A preoccupation with kin and family that Hager finds to be central to slaves’ antebellum writings intensifies in wartime and post-emancipation petitions to military and civilian officials which, he argues, were written largely by ex-slave men rather than women. Their petitions often addressed some of the distinctive wartime hardships imposed on ex-slave women – either by ideologies of female dependency that excluded them from Union military lines, or by women’s vulnerability to assault by masters outraged at the Union army’s enlistments of slave men. Efforts to write about sexual violence, Hager observes, introduced visible signs of tension in men’s written reports and petitions, as “the suffering authorities never notice, that usually goes unnamed– must here be written and respected” (175). By contrast, he argues, ex-slave women gave oral testimonies about sexual assault with a directness lacking in the written protests drawn up by their brothers, husbands, fathers, and ministers. “In the testimony [Freedmen’s] bureau agents transcribed,” Hager observes, “these women – either urged on by the agents’ questioning or disinclined themselves to hold anything back – offered up the graphic details that seemed to have no place in writing” (165). Hager’s account raises intriguing questions about the gendering of the terms by which literacy became as integral to former slaves’ visions of freedom as their efforts to locate kin; to reconstitute relations of family, work, community; and to defend women’s right to bodily integrity as basic elements of citizenship.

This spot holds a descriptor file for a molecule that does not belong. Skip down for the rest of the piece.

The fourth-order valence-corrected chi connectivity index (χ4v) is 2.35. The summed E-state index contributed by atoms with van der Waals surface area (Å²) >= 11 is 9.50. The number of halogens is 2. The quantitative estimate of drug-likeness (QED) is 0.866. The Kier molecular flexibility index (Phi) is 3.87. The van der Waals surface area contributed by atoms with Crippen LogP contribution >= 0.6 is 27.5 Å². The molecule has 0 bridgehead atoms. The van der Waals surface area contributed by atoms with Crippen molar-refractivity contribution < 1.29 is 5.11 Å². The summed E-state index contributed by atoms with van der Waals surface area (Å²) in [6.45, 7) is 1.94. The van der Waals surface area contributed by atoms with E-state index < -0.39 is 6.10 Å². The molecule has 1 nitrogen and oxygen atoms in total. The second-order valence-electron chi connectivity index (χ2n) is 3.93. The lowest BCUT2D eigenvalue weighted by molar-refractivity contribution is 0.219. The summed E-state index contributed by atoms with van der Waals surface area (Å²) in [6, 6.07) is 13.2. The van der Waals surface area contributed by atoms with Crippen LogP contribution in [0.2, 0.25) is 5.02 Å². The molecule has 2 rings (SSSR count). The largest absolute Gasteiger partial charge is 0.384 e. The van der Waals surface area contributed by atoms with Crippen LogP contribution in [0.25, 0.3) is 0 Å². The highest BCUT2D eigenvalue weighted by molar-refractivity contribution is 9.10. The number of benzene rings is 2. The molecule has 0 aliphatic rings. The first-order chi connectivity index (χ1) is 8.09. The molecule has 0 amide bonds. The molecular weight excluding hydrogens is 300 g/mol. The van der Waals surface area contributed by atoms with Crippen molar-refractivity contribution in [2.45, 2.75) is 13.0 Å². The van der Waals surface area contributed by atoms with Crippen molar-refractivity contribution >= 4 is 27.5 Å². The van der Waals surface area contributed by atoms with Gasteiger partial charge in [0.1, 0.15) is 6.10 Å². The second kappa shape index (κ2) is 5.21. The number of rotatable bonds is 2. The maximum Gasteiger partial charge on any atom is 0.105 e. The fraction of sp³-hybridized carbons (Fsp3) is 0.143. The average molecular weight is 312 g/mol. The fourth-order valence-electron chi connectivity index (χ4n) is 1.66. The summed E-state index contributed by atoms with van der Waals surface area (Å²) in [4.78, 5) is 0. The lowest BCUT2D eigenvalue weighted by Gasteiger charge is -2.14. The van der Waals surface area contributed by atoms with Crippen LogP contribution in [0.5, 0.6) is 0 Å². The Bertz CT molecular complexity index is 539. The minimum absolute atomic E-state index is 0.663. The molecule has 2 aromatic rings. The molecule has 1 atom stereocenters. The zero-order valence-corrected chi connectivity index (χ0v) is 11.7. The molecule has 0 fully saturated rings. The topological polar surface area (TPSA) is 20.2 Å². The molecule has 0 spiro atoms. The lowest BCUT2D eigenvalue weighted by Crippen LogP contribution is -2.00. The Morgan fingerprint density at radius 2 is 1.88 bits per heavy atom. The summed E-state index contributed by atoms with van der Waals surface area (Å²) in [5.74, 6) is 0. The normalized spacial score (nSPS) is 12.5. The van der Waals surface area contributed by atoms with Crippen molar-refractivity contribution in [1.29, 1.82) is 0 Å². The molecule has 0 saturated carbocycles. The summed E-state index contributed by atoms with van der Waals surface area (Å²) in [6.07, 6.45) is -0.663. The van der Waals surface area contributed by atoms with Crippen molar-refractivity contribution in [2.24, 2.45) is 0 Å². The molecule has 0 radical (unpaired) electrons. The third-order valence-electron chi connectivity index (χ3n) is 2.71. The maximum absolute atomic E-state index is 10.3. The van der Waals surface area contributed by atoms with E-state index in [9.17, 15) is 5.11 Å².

The slaves’ writings that Hager examines were typically addressed to spouses, to themselves (as diarists), or to northern military or civilian personnel whom they regarded as sympathetic. Their writings probe the power relations of an emerging social order. Unlike the antebellum slaves whose letters to their owners have been analyzed by historian Ben Schiller, these authors were rarely in a position to appropriate the codes of a familiar dominant ideology for purposes of muted critique. Many readers are likely to find Hager’s account stimulating.
Julie Saville is Associate Professor of History at the University of Chicago and author of The Work of Reconstruction (1994).